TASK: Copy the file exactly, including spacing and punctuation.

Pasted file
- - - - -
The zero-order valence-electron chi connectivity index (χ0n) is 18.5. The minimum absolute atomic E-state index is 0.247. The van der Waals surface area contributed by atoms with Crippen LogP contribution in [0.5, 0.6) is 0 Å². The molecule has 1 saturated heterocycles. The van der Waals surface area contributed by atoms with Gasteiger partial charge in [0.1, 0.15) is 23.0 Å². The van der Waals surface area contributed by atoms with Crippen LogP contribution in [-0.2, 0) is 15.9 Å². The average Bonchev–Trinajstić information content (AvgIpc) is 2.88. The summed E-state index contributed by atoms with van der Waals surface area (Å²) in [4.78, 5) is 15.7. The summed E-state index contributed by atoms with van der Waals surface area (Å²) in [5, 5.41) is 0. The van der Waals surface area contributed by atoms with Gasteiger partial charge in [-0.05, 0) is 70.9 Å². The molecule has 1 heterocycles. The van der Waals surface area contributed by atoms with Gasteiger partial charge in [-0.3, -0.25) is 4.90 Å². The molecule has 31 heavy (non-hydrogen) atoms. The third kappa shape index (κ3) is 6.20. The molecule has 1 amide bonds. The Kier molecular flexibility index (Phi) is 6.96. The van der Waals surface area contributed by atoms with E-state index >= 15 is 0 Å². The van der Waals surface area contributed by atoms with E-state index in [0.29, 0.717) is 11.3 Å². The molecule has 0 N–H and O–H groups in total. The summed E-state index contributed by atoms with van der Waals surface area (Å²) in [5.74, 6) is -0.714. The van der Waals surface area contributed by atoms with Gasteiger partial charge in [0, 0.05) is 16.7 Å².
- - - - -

The zero-order valence-electron chi connectivity index (χ0n) is 18.5. The minimum absolute atomic E-state index is 0.247. The van der Waals surface area contributed by atoms with Crippen LogP contribution in [0.5, 0.6) is 0 Å². The molecule has 1 saturated heterocycles. The van der Waals surface area contributed by atoms with Gasteiger partial charge in [0.1, 0.15) is 23.0 Å². The van der Waals surface area contributed by atoms with Crippen LogP contribution in [-0.2, 0) is 15.9 Å². The average Bonchev–Trinajstić information content (AvgIpc) is 2.88. The summed E-state index contributed by atoms with van der Waals surface area (Å²) in [4.78, 5) is 15.7. The summed E-state index contributed by atoms with van der Waals surface area (Å²) in [5, 5.41) is 0. The van der Waals surface area contributed by atoms with Gasteiger partial charge in [-0.05, 0) is 70.9 Å². The molecule has 1 heterocycles. The van der Waals surface area contributed by atoms with Gasteiger partial charge in [-0.3, -0.25) is 4.90 Å². The molecule has 31 heavy (non-hydrogen) atoms. The third kappa shape index (κ3) is 6.20. The molecule has 1 amide bonds. The Kier molecular flexibility index (Phi) is 6.96. The van der Waals surface area contributed by atoms with E-state index >= 15 is 0 Å². The van der Waals surface area contributed by atoms with E-state index in [0.29, 0.717) is 11.3 Å². The molecule has 0 N–H and O–H groups in total. The summed E-state index contributed by atoms with van der Waals surface area (Å²) in [5.74, 6) is -0.714. The van der Waals surface area contributed by atoms with Gasteiger partial charge in [0, 0.05) is 16.7 Å².